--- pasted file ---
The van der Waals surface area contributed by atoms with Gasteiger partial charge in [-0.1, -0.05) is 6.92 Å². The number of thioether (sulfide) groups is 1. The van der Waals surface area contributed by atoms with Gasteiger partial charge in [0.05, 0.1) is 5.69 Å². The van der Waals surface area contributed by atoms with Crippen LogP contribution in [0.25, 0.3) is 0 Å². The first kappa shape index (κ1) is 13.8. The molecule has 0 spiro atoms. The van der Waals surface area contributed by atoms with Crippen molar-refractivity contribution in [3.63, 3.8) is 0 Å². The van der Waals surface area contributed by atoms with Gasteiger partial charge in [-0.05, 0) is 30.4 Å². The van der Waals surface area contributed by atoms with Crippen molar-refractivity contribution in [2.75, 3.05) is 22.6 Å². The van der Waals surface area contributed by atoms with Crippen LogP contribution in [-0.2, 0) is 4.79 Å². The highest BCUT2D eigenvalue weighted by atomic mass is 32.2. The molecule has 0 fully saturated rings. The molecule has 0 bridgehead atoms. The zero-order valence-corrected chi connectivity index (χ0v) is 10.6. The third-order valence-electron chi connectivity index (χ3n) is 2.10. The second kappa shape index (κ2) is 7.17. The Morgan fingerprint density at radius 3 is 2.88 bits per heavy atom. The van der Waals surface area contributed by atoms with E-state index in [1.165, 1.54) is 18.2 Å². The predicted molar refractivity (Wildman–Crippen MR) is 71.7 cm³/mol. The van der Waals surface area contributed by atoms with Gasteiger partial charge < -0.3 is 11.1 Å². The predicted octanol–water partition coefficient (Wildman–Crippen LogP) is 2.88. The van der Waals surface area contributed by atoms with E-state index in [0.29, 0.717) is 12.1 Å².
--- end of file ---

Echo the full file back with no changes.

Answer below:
The van der Waals surface area contributed by atoms with Gasteiger partial charge in [-0.1, -0.05) is 6.92 Å². The number of thioether (sulfide) groups is 1. The van der Waals surface area contributed by atoms with Gasteiger partial charge in [0.05, 0.1) is 5.69 Å². The van der Waals surface area contributed by atoms with Crippen LogP contribution in [0.25, 0.3) is 0 Å². The first kappa shape index (κ1) is 13.8. The molecule has 0 spiro atoms. The van der Waals surface area contributed by atoms with Crippen molar-refractivity contribution in [3.63, 3.8) is 0 Å². The van der Waals surface area contributed by atoms with Gasteiger partial charge in [-0.05, 0) is 30.4 Å². The van der Waals surface area contributed by atoms with Crippen molar-refractivity contribution in [2.75, 3.05) is 22.6 Å². The van der Waals surface area contributed by atoms with Crippen LogP contribution in [-0.2, 0) is 4.79 Å². The highest BCUT2D eigenvalue weighted by atomic mass is 32.2. The molecule has 0 fully saturated rings. The molecule has 0 bridgehead atoms. The zero-order valence-corrected chi connectivity index (χ0v) is 10.6. The third-order valence-electron chi connectivity index (χ3n) is 2.10. The second kappa shape index (κ2) is 7.17. The Morgan fingerprint density at radius 3 is 2.88 bits per heavy atom. The van der Waals surface area contributed by atoms with E-state index in [1.165, 1.54) is 18.2 Å². The predicted molar refractivity (Wildman–Crippen MR) is 71.7 cm³/mol. The van der Waals surface area contributed by atoms with Gasteiger partial charge < -0.3 is 11.1 Å². The predicted octanol–water partition coefficient (Wildman–Crippen LogP) is 2.88. The van der Waals surface area contributed by atoms with E-state index in [0.29, 0.717) is 12.1 Å².